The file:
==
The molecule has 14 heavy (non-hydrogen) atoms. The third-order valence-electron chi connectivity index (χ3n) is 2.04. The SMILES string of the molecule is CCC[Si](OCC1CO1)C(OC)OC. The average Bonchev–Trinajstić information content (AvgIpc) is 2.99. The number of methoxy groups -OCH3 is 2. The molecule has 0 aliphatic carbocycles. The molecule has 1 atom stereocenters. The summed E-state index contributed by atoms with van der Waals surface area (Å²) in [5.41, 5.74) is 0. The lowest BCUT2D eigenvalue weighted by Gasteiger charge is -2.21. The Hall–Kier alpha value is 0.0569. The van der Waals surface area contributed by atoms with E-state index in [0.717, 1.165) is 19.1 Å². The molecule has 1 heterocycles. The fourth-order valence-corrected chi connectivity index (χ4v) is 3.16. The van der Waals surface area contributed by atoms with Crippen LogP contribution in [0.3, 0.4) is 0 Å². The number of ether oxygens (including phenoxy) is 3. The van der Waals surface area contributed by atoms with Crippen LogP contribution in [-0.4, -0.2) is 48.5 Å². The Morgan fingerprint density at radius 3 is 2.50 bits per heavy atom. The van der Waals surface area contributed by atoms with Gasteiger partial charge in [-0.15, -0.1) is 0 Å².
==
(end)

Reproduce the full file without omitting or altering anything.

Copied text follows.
The molecule has 14 heavy (non-hydrogen) atoms. The third-order valence-electron chi connectivity index (χ3n) is 2.04. The SMILES string of the molecule is CCC[Si](OCC1CO1)C(OC)OC. The average Bonchev–Trinajstić information content (AvgIpc) is 2.99. The number of methoxy groups -OCH3 is 2. The molecule has 0 aliphatic carbocycles. The molecule has 1 atom stereocenters. The summed E-state index contributed by atoms with van der Waals surface area (Å²) in [5.41, 5.74) is 0. The lowest BCUT2D eigenvalue weighted by Gasteiger charge is -2.21. The Hall–Kier alpha value is 0.0569. The van der Waals surface area contributed by atoms with E-state index in [0.717, 1.165) is 19.1 Å². The molecule has 1 heterocycles. The fourth-order valence-corrected chi connectivity index (χ4v) is 3.16. The van der Waals surface area contributed by atoms with Crippen LogP contribution in [0.3, 0.4) is 0 Å². The number of ether oxygens (including phenoxy) is 3. The van der Waals surface area contributed by atoms with Crippen LogP contribution in [-0.4, -0.2) is 48.5 Å². The Morgan fingerprint density at radius 3 is 2.50 bits per heavy atom. The van der Waals surface area contributed by atoms with Gasteiger partial charge in [-0.15, -0.1) is 0 Å².